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post #1 of 40 (permalink) Old 03-05-2008, 04:03 AM Thread Starter
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Fish For Beginners To Avoid (Freshwater)

Fish For Beginners To Avoid

Unfortunately, there are many fish sold to beginners that really aren’t good beginner fish at all. Some of these fish are difficult for even the most experienced aquarist to care for! In this guide I hope to talk about some of these fish and debunk the myths surrounding them. I’ve included pictures to make identification easier since many pet stores use common names which range from being confusing to completely misleading.

Common Goldfish (Carassius auratus auratus)

http://www.dkimages.com/discover/previews/746/95310.JPG

Other names this fish goes by: Comet Goldfish, Goldfish, Feeder Goldfish

The goldfish is one of the most common species recommended for beginners and ironically is also one of the hardest species to keep properly. Out of all of the goldfish, the one you most want to stay away from is Carassius auratus auratus. Not only can they grow to be over two feet (try fitting that in a bowl!) long but they are very messy fish and require strong filtration (an undergravel filter or simple hang-on back model isn’t going to cut it). Goldfish are coldwater and can also be surprisingly aggressive…this means that choosing tank mates is difficult. It’s even more difficult when you consider the amount of waste your goldfish will be producing…if you can’t keep up on water changes, all of the fish will suffer. Goldfish (this includes the fancies) need a varied diet including both meat and vegetable matter…goldfish flakes aren’t enough. Then if you take into account the fact that these fish are bred as feeders and tend to have health issues…well, I’m sure you get my point. These beautiful animals are best left out of standard aquariums and should only be housed in very large tanks or ponds.

Red-Tailed Catfish (Phractocephalus hemioliopterus)

http://animal-world.com/encyclo/fres...dtailcat_s.jpg

Other names this fish goes by: Flat-Nosed Catfish, Antenna Catfish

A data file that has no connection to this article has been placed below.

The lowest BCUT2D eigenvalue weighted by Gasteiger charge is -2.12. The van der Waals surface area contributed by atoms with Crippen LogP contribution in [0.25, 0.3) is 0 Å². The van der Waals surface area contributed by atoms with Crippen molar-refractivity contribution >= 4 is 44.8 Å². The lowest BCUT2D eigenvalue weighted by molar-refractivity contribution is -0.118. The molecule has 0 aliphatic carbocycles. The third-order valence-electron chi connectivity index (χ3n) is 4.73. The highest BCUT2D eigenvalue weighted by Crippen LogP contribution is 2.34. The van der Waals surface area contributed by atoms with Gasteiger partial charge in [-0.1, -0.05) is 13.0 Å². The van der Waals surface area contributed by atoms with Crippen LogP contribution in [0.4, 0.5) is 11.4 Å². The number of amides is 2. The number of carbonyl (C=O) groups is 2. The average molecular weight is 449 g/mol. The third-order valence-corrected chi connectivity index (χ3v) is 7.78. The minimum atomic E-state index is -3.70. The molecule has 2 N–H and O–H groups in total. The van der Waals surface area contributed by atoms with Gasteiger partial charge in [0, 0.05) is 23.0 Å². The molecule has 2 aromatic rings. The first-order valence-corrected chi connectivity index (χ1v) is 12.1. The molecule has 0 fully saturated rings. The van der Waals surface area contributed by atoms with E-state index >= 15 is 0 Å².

It still saddens me to see this fish offered for sale. Red-tail Catfish are poor aquarium fish for one big reason…and I mean a REALLY big reason. They can grow to be five feet long! Even the very largest aquariums are usually not going to be enough for this species. Red-Tail Catfish are voracious predators and will happily eat any fish they can fit into their mouths. Leave this one to public aquariums.

Plecostomus (family Loricariidae)

http://www.aquahobby.com/gallery/img...costomus_2.jpg

Other names these fish goes by: Pleco, Suckermouth Catfish, Algae Eater

This one might come as a surprise to some people. After all, pet store employees are very quick to recommend plecos to beginners. These fish, however, should be avoided unless you’ve done extensive research. Many of them grow to be really big (including the common pleco or Hypostomus plecostomus) and shouldn’t be kept in your average, small community aquarium. Plecos are also messy and many have specialized needs such as requiring a low pH or needing to chew on driftwood. The term “algae eater” is usually used to describe a pleco but the truth is they rarely eat algae unless starving. These fish should be supplemented with a variety of foods, including fresh vegetables. All plecos aren’t bad for beginners, though! There are a few smaller species that can make excellent community fish and the bristlenose pleco (Ancistrus triradiatus) is a good example of that. When it comes to plecos it’s extremely important to research the species in question BEFORE making a purchase.

Bala Shark (Balantiocheilus melanopterus)

http://www.liveaquaria.com/images/pr...ge/p_89997.jpg

Other names this fish goes by: Tricolor Shark, Silver Shark, Shark Minnow

Bala sharks can grow to be over a foot long and are schooling fish, which means they should be reserved for very large aquariums. They have a tendency to jump out of tanks and therefore need a tight-fitting lid.

Chinese Algae Eater (Gyrinocheilus aymonieri

http://www.aquariumlife.net/profile-...lgae-eater.jpg

Other names this fish goes by: Algae Eater, Indian Algae Eater. They are sometimes mistakenly labeled as “Siamese Algae Eater” or “Siamese Flying Fox”, which are different species.